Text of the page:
The rise in Kokoda tourism can be traced to former Prime Minister, Paul Keating spontaneously dropping to his knees and kissing the ground at Kokoda on the 50th anniversary of the campaign in 1992. He was the first Prime Minister to visit the place since the end of the war in 1945.

Keating’s gesture, and his epic speech, led to the development of a Memorandum of Understanding (MoU) between PNG and Australia[1] regarding the significance of our shared wartime heritage.

It culminated in the opening of a landmark memorial at the Isurava battlesite on the 60th anniversary of the battle for Isurava by his successor, Prime Minister John Howard and PNG Prime Minister, Sir Michael Somare on 26 August 2002.

Two years later a Kokoda Track (Special Purpose) Authority was proclaimed by the PNG government to manage the rapidly increasing number of Australians seeking to trek across it.

The beginning of the fall can be traced to a serious flaw in the drafting of a Joint Agreement between Australia and PNG in 2008. It was a knee-jerk reaction to quell a growing public backlash against a threat to open a gold mine adjacent to the southern section of the Trail.

It was decided that the most effective means of protecting the integrity of the Kokoda Trail from possible mining and logging incursions into the area would be a World Heritage listing.

As a result, responsibility for the protection of our most famous icon of the Pacific War was allocated to the Department of Environment, Water, Heritage and the Arts (DEWHA) while Defence, Veterans Affairs, Education and Ex-Service Organisations such as the RSL were excluded.

From that time the Kokoda Trail, which had emerged as PNGs most popular tourism destination, was managed as an environmental resource by a government bureaucracy rather than a tourism enterprise for the economic benefit of traditional landowner communities across it.

The paper looks at the failed outcomes from the era of direct Australian management from 2009-2012, and to the misconceptions of DFAT regarding the distribution of trek permit fee income from the Kokoda Track Authority (KTA) which has caused the most angst with traditional landowner communities.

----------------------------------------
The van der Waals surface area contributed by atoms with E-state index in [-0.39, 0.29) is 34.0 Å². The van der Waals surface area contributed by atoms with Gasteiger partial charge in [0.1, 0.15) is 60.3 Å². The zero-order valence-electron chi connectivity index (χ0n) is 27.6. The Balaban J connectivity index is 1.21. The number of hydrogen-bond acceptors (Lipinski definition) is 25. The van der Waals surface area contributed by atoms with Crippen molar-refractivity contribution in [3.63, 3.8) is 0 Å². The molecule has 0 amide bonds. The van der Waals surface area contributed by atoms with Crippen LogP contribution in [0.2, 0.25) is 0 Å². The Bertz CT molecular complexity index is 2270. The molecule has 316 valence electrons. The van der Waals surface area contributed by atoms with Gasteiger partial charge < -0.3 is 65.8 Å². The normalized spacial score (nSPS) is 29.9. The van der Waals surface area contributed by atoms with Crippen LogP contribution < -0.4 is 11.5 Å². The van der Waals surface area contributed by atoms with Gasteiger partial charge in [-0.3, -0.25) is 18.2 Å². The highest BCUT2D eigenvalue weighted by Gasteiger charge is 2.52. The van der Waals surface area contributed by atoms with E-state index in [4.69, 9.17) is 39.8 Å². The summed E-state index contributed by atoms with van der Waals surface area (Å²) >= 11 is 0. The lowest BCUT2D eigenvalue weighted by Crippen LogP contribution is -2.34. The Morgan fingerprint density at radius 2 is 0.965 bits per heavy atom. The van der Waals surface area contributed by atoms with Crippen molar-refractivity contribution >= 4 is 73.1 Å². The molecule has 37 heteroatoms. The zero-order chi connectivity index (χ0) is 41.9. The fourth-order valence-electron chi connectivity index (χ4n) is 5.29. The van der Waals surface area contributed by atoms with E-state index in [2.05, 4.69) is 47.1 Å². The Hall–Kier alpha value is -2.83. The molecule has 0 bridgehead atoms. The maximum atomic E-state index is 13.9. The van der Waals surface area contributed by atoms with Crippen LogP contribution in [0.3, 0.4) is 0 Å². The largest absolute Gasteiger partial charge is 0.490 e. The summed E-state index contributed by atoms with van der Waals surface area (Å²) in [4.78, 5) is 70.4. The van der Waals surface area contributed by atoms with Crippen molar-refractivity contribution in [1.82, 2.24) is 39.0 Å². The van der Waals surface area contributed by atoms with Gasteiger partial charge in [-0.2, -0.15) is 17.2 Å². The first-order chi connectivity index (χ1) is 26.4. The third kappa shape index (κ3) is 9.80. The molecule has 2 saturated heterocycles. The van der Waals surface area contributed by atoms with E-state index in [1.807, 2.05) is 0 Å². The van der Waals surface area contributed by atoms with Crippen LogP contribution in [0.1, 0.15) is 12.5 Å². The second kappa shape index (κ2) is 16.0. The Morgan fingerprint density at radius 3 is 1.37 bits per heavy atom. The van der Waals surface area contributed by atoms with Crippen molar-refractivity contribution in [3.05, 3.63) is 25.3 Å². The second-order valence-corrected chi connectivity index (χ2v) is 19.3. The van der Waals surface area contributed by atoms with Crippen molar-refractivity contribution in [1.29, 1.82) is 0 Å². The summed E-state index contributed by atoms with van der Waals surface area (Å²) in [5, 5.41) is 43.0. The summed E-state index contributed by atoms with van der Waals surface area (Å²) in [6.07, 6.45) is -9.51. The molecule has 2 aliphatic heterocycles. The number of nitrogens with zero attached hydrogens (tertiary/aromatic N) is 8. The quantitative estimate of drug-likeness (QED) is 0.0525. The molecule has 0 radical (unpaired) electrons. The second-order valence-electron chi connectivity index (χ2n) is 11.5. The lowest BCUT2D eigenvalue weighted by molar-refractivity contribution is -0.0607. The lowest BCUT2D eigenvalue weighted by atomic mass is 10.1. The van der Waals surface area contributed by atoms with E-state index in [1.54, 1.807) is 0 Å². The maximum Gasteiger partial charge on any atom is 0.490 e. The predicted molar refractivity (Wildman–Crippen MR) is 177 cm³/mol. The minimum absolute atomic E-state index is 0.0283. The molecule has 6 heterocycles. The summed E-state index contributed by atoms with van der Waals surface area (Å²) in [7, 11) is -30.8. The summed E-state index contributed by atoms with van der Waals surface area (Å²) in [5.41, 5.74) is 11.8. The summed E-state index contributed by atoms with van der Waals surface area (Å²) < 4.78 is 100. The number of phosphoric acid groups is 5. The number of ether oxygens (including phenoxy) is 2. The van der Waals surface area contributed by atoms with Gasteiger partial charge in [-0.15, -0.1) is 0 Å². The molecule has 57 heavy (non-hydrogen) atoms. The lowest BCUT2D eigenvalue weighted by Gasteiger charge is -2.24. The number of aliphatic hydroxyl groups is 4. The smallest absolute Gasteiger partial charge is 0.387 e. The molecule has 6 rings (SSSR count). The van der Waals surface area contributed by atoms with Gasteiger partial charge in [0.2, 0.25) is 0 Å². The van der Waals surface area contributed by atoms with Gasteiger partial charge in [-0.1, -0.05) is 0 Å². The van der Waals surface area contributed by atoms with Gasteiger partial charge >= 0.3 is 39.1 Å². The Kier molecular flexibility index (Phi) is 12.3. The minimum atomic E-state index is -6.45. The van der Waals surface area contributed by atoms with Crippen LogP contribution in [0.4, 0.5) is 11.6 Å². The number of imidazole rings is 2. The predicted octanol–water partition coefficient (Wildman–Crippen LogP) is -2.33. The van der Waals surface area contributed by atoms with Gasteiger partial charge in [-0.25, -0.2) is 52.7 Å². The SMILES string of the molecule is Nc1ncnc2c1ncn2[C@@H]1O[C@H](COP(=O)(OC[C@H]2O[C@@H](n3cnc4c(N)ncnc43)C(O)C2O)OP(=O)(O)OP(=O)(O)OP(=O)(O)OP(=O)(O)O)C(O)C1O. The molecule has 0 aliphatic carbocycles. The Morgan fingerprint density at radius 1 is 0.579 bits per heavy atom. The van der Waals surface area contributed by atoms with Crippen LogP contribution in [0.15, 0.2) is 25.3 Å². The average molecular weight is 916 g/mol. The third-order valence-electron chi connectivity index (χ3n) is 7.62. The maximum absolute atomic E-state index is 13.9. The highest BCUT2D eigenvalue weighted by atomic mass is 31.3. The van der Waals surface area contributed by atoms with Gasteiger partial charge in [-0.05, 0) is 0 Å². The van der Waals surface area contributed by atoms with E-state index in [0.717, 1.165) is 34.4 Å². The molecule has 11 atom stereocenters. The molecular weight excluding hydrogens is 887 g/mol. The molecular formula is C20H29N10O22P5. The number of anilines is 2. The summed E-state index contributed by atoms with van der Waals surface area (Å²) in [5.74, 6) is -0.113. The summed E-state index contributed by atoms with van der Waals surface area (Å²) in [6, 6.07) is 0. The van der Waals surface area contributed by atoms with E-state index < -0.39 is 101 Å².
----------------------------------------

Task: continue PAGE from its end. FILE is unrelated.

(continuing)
It shows that under this arrangement, not one of the seven key management strategies or 33 objectives identified in the Australian ‘Kokoda Track Authority Strategic Plan: 2012-2015’ was achieved.[i]

By 2014 the failure of the management system imposed on PNG by the Australian Government caused former PNG Prime Minister, The Hon Peter O’Neill, to order a review of the KTA

The ‘Conclusions, Recommendations and lessons learned’ from the review conducted by TRC Consultants were limited by their failure to trek across the Trail to consult with traditional landowners.[ii]

The paper also includes reviews of the ‘Kokoda Initiative 2019 Report: PNG-Australian Governance Partnership’ which has no relevance to the management of Kokoda tourism.

A separate review of the proposed Kokoda Track Management Authority Bill orchestrated by the DFAT Strategic Advisor in a clandestine manner seeks to embed the future management of PNGs most popular tourism destination within the PNG Conservation Environment Protection Authority (CEPA) rather than under the auspices of the PNG Minister for Tourism, Arts and Culture.

The paper provides detailed responses to aid-funded forums, workshops and consultant’s reports together with ideas and suggestions to improve management and create income earning opportunities for village communities. As we gained more experience over the years we were able to upgrade our ideas and suggestions – however – as the responses to various submissions show, they were ignored by deskbound aid-funded officials in Port Moresby.

[1] Conservation and Development Optiong for the Kokoda Track and Surrounding Regions’ A thesis submitted for the degree of Doctor of Philosophy of The Australian National University. Robert Bino. September 2015

[i] The plan was developed in Port Moresby under the direction of the Australian CEO, Rod Hillman, without any consultation with professional tour operators or village-based landowners. It was destined to fail as a result.

[ii] The consultant contracted to conduct the review was a former Operations Manager of the KTA. He was therefore reviewing the system he had helped to create! His review was limited to Port Moresby landowners who are often tainted with the lure of aid-funding and generally have a better education than their village-based counterparts. Village based landowners often have a more practical understanding of their local needs.